4. I have relative autonomy. My work revolves around deadlines timed with the release of hardware/software packages. As such, there are ebbs and flows. As I mentioned earlier, my boss prefers to not meddle with things unless intervention is necessary, so when I need a day off, she presumes that I have a grasp on my work and being out won’t affect my deliverables. I don’t have to tap dance. And every year I end up with surplus vacation time.
  5. I’ll be here 10 years in June. If our new corporate HQ doesn’t shut the location down, it’ll be a pretty cool milestone to reach. I hope there’s still a service award…

All that said, I might need to make a change this year. I’m not super excited about it, but if I do, here’s what I’m excited about (PMA perspective):

  1. Shorter commute. I plan to find something closer to home.
  2. More person-to-person contact. I don’t really interact with folks at my current job in the course of a normal day. I could spend a full day at my desk with headphones on (perk!), which is not terrible most of the time, but I’m a pretty social being.
  3. Products in my wheelhouse. Regardless of where I land, I would like it to be a product that I can walk in understanding. With informational ownership, I can sell/support/develop more confidently.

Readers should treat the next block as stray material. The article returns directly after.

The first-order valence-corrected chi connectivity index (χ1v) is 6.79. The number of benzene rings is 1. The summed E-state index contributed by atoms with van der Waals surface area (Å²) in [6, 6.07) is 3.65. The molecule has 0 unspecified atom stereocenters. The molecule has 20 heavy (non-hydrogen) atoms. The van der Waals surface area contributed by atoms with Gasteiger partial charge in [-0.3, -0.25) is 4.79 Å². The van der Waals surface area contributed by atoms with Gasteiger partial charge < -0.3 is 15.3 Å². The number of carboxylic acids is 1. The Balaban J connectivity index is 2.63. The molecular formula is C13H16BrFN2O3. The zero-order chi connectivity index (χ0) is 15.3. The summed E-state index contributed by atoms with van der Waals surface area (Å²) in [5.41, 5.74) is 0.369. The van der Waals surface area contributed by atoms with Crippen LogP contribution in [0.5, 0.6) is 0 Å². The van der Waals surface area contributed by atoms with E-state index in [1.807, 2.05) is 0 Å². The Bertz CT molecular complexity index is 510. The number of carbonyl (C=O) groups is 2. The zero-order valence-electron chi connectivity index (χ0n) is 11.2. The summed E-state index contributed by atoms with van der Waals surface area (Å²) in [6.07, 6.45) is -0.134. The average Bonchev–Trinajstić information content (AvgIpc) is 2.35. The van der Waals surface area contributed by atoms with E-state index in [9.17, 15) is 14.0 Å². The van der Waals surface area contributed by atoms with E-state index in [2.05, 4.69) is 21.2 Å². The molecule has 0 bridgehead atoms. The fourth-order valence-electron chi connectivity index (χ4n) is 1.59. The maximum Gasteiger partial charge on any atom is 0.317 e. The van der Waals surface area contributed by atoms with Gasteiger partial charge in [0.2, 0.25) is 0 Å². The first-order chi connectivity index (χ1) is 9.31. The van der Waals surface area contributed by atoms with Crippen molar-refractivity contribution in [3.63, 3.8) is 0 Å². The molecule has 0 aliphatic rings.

That’s it. Lots of people would hate my job, but I actually like it. It’s a pretty solid match for my skills and temperament, and I think it would be interesting to do something similar at a different company. Should be an interesting year.

The Loss Column Sucks

It’s been a while since I last posted an update. It’s partially laziness, partially forgetfulness, and partially because there’s been a ton happening.

Most significantly, Jennie’s mom died. This was something we were aware could happen at any time due to her numerous, chronic medical conditions. It was a daunting list, and despite semi-regular visits to the ICU, she was able to circumnavigate the crises and emerge.